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Integrin avß6 Binding Peptides for Imaging


Peptides which potently and selectively bind to the integrin avß6 have been developed. The structural motif required for binding has been elucidated, and the consensus sequence is protected by a patent application. The peptides have utility for targeting tumours in which the integrin is over-expressed (including oral, pancreatic, ovarian, lung, colorectal and breast). The peptides have applications in tumour imaging as well as in cancer therapy via targeting of payloads and functional inhibition of avß6. The ability of radiolabelled versions of the peptide to selectively localise to avß6-expressing tumours in vivo has been demonstrated by PET and SPECT.

The Opportunity: 

The integrin avß6 is an exciting emerging target for both imaging and therapy across many common tumour types including pancreatic, breast, oesophagus, head and neck, skin, lung and ovarian. Each year an estimated 279,000 avß6- positive tumours are diagnosed in the US & UK alone. Peptides with remarkable affinity and selectivity for avß6 have been identified and characterised. In vitro and in vivo data demonstrates the potential of these peptides as the basis for novel PET and SPECT imaging probes, tumour targeting agents and functional inhibitors of avß6. Patent family WO2007/039728 protecting the peptide consensus sequence is available for exclusive licensing or collaborative development.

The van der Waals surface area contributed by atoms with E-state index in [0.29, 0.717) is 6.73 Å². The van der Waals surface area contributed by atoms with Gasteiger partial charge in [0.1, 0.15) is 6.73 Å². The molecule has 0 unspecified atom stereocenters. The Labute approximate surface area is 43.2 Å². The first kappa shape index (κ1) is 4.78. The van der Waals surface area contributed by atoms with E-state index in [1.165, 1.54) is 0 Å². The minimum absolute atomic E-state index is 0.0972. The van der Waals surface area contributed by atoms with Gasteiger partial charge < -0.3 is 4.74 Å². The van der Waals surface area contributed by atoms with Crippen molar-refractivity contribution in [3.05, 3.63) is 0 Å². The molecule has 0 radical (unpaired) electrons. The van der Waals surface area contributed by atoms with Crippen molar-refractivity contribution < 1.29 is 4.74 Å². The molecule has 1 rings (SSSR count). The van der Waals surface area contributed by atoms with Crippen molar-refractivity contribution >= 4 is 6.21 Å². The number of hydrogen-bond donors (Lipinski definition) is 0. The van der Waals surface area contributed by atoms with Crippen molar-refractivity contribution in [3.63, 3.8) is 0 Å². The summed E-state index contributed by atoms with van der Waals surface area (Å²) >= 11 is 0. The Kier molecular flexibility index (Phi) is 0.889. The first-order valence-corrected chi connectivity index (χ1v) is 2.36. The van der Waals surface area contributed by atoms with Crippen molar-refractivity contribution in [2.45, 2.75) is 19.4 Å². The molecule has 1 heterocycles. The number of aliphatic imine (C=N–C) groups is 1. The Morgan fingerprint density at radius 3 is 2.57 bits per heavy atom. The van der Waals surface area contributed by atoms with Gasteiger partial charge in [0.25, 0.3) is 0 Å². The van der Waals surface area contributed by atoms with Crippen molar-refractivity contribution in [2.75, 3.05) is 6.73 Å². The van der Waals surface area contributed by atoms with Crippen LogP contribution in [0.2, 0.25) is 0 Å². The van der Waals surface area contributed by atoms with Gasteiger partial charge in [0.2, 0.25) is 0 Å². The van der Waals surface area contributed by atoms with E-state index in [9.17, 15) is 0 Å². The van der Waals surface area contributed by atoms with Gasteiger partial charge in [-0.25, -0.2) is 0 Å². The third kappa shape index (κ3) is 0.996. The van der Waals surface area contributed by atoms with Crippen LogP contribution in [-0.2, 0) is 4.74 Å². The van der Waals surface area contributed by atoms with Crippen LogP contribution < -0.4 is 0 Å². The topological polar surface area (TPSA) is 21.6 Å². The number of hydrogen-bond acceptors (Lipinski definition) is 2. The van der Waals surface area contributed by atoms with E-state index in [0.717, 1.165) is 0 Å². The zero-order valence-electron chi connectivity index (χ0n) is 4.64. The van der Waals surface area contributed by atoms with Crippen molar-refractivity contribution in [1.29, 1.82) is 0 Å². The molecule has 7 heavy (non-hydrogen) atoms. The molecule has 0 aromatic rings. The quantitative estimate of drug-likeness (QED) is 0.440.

Scientific Background: 

The epithelial-specific integrin αvβ6 binds to RGD motifs in its ligands including fibronectin, tenascin and the latency associated
peptide (LAP) of TGFβ. Expression of αvβ6 is restricted primarily to epithelial cells where it is expressed at low levels in healthy tissue and significantly up-regulated during wound healing, fibrosis and in tumourigenesis, for example αvβ6 is over-expressed in approximately 90% of oral squamous cell carcinomas, pancreatic and ovarian tumours,and 40% of lung, colon and breast carcinomas. αvβ6 has multiple regulatory functions in tumours including TGF-β activation, cell proliferation, MMP production, cell invasion and survival. Antibody-mediated blockade of αvβ6 has been demonstrated to inhibit tumour growth in vivo (4, 5), supporting the use of αvβ6-targeted agents in cancer therapy. In patients, elevated αvβ6 expression has been correlated with poor prognosis including in colorectal, ovarian and lung cancers. Numerous publications have identified αvβ6 as a key regulator of the epithelial to mesenchymal transition. αvβ6 has also been linked with maintenance of a pluripotent cancer stem cell phenotype in oral cancer, and as a key member of a “K-Ras dependency signature” in lung and pancreatic tumours (6).


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